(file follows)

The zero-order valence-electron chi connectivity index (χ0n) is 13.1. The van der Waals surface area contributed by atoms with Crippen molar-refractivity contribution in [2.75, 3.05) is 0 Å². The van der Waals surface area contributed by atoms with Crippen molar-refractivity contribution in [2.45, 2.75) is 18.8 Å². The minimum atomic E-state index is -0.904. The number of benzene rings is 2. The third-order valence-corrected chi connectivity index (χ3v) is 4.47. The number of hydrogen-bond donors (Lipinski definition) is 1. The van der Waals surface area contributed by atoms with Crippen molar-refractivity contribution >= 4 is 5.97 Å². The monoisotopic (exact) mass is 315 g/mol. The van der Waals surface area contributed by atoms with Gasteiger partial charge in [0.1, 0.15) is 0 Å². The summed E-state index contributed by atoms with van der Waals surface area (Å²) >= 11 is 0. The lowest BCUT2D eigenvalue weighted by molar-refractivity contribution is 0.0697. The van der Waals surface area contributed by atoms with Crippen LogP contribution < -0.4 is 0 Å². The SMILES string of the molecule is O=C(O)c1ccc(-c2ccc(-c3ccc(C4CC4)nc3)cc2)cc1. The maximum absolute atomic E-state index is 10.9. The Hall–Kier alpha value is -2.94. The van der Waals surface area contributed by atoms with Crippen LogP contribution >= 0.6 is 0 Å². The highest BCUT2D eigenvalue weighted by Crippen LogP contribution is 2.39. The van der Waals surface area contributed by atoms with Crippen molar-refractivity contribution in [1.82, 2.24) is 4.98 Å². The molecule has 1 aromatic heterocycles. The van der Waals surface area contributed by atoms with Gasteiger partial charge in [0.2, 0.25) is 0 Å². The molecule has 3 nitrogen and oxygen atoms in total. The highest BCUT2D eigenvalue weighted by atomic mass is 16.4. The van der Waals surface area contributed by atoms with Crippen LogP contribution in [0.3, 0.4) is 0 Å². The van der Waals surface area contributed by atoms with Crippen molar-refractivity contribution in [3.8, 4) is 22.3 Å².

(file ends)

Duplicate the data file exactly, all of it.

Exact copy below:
The zero-order valence-electron chi connectivity index (χ0n) is 13.1. The van der Waals surface area contributed by atoms with Crippen molar-refractivity contribution in [2.75, 3.05) is 0 Å². The van der Waals surface area contributed by atoms with Crippen molar-refractivity contribution in [2.45, 2.75) is 18.8 Å². The minimum atomic E-state index is -0.904. The number of benzene rings is 2. The third-order valence-corrected chi connectivity index (χ3v) is 4.47. The number of hydrogen-bond donors (Lipinski definition) is 1. The van der Waals surface area contributed by atoms with Crippen molar-refractivity contribution >= 4 is 5.97 Å². The monoisotopic (exact) mass is 315 g/mol. The van der Waals surface area contributed by atoms with Gasteiger partial charge in [0.1, 0.15) is 0 Å². The summed E-state index contributed by atoms with van der Waals surface area (Å²) >= 11 is 0. The lowest BCUT2D eigenvalue weighted by molar-refractivity contribution is 0.0697. The van der Waals surface area contributed by atoms with Crippen LogP contribution < -0.4 is 0 Å². The SMILES string of the molecule is O=C(O)c1ccc(-c2ccc(-c3ccc(C4CC4)nc3)cc2)cc1. The maximum absolute atomic E-state index is 10.9. The Hall–Kier alpha value is -2.94. The van der Waals surface area contributed by atoms with Crippen LogP contribution >= 0.6 is 0 Å². The highest BCUT2D eigenvalue weighted by Crippen LogP contribution is 2.39. The van der Waals surface area contributed by atoms with Crippen molar-refractivity contribution in [1.82, 2.24) is 4.98 Å². The molecule has 1 aromatic heterocycles. The van der Waals surface area contributed by atoms with Gasteiger partial charge in [0.2, 0.25) is 0 Å². The molecule has 3 nitrogen and oxygen atoms in total. The highest BCUT2D eigenvalue weighted by atomic mass is 16.4. The van der Waals surface area contributed by atoms with Crippen LogP contribution in [0.3, 0.4) is 0 Å². The van der Waals surface area contributed by atoms with Crippen molar-refractivity contribution in [3.8, 4) is 22.3 Å².